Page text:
She bowed her knees to do just that, and clapped eyes on the grave like eyes watched her from it.

She stared at the tower of stone in front of her. This would be the moment to say goodbye to her husband for eternity.

Better or worse, she did not find they would go to the same place in the end.

At this, Rey almost began to cry. It was the closest to tears she could muster; only the breathing of it, her body quaking as her throat closed up. Because no matter the man: she was alone now.

Fool bought a stallion he couldn’t ride. Sold their home and dragged her out here. Got thrown off that horse he bought, idiot, at the first sign of it getting spooked because he never learned to control the damned beast before he relied completely on it.

And now she must finish his journey for him.

She spat into the dirt near his grave, her cheeks flaming with anger, her hands clenched in tight fists.

She had to suppress her bile when she was promised by many fellow travelers today that she could always go back. There was a mother in a wagon that lagged behind hers that had been told the same thing about a toddler that was bit by a snake the first week.

You can go back, build a proper grave…

She had snorted like the stallion that had thrown her husband each time, arms crossed, and hastily excused her manners being lost to grief with a completely stone expression until the person expressing those condolences went grim and wandered away with a cheap excuse.

When she twisted away from the grave, Hux was still waiting.

“My sincerest condolences, Mrs. Niima.”

She placed her bonnet back on her head, despite the growing dark, to shield her face from the warring thoughts inside her.

“I thank you for expressing them,” Rey gave him a nod, arranging her steps around the arena he had cleared for whatever he had to say to her, as though she had not noticed he had spoken at all. He took a few quick steps to keep up with her walk back to camp.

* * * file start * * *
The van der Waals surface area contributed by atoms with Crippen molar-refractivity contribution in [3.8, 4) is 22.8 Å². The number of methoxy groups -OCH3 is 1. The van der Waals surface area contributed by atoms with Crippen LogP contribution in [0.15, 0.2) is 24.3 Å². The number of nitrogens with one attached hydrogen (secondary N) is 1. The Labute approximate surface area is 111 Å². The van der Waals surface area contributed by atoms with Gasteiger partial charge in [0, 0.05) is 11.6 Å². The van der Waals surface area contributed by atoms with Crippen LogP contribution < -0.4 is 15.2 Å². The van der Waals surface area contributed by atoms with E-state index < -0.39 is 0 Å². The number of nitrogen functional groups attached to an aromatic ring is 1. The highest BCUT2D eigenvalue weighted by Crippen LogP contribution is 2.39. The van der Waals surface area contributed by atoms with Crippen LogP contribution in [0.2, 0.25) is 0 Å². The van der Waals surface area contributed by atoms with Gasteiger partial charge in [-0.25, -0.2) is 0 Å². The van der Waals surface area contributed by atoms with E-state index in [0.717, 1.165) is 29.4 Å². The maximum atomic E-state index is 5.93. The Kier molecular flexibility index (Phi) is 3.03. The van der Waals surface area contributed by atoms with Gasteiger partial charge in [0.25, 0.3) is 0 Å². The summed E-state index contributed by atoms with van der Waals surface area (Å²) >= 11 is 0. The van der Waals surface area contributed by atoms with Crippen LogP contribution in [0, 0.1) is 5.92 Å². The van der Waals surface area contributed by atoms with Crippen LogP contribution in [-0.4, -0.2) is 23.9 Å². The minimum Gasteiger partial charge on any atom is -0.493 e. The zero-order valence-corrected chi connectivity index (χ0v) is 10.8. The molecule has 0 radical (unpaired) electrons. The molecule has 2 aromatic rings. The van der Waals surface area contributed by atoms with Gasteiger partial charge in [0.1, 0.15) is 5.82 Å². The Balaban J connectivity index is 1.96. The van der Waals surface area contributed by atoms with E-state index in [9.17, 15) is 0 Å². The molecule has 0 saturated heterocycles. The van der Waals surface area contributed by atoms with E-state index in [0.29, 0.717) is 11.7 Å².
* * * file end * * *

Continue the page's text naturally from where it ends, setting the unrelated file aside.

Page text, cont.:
“It might be indelicate to breach the subject of marriage at this trying time...”

An adequate statement. The man had only been dead for three hours.

But one must always be practical.

“I am not so softened by sentiment in the matter as you would typically find a widow, Mr. Hux.”

He, in the inappropriate timing that he had initiated, seemed taken aback by her calm tone.

“To speak so ill of your own recently lost spouse-”

“I speak no ill of him, or of him at all. I speak only of my prime concern, that being the journey ahead. You may conduct your business.”

He stared at her, so surprised she was keeping up that he had become utterly lost.

“A woman on the trail should be protected.”

The fading light of dusk at least hid the way her lips twisted at that.

“Obviously, my proposal is modest. I aim to set up a small parish when we reach Oregon City, and I would like for a wife to help me settle into my claim, to open up the parish community. I would be willing to shoulder you as my burden, my bride, for the journey if you consent to the match.”

“I am not prepared to answer that question immediately.”

“But prepare you must, your future is in a delicate position, Mrs. Niima. Grief is a natural state in the face of this tragedy; but it may strand you here without options, burdening another wagon for help they should be giving themselves. Heaven helps those who can help themselves.”

He barely got spared her punch.


She twisted her lips up in a false smile as she re-tied her bonnet strings. “And I have packed no mourner’s clothes for this journey. I will think deeply on your generous offer.”

There was no where, and no way, to go but onward.